It’s too bad I already recommended The Running Man this month (for post-Ender’s Game viewing), because even more than the first Hunger Games movie it really fits well with the new second installment, Catching Fire. But that’s okay, you can still add that to this week’s bunch of movies to see. I just won’t include it below. The same goes for Battle Royale, the most obvious movie to highlight for being similar to this franchise, though that one does make more sense as something to recommend after the first movie. Should Battle Royale II: Requiem take its place now that we’re talking about The Hunger Games 2? I haven’t seen it and hear it’s really terrible and it doesn’t seem to coincide plot-wise, so no. Instead I’ve got 12 other movies better worth your time as you wait for the first part of Mockingjay to hit theaters and continue the abruptly halted narrative of the Hunger Games story. As usual, the list will probably involve some spoilers if you haven’t seen Catching Fire.  


Warner Bros. Entertainment Inc. and Legendary Pictures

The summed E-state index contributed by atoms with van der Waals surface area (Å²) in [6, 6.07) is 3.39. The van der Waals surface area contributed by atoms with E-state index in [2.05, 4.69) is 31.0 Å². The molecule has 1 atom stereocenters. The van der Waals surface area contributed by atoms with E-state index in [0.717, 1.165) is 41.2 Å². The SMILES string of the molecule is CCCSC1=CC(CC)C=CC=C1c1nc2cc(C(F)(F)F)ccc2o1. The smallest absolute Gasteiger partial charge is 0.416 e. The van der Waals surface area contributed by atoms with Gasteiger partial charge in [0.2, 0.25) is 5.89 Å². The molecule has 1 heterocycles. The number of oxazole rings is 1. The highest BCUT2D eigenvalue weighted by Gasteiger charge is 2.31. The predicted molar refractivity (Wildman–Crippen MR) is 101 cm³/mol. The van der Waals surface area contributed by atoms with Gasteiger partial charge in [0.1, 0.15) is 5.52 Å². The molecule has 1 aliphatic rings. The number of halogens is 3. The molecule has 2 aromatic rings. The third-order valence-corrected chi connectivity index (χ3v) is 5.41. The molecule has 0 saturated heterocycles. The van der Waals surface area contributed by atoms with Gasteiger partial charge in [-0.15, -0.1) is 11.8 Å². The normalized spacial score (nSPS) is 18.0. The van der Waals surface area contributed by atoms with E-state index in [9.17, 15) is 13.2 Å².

While it’s not yet certain what the future of movie exhibition is going to look like, what’s more than certain is that it’s not going to continue looking the way it has for decades for very much longer. There’s currently a battle being waged over how movie fans are going to be able to watch the newest products being produced by studios, and it’s a battle that’s being fought on multiple fronts—whether by theater screen, by phone, or by set top box, the war to acquire the loyalty of our eyes and our ears is on. The two parties who have been making the most noise lately are the theater owners who have ran the various venues where we’ve spent our whole lives to this point watching the latest that Hollywood has to offer, and Netflix, whose digitally delivered, all-you-can-eat subscription model of movie consumption has already destroyed the concept of the video store and is looking to set its sights on the movie theaters next. Recently, Netflix CCO Ted Sarandos has been making a lot of noise about exhibition windows, which are the agreements that let theater chains exclusively exhibit all of the new studio releases for a certain amount of months before they can hit the various home video platforms. These exclusive deals are in large part what keeps the theater system financially viable, they’re a big way that studios are able to maximize profits on each of their releases, and Sarandos believes that they’re the biggest obstacle […]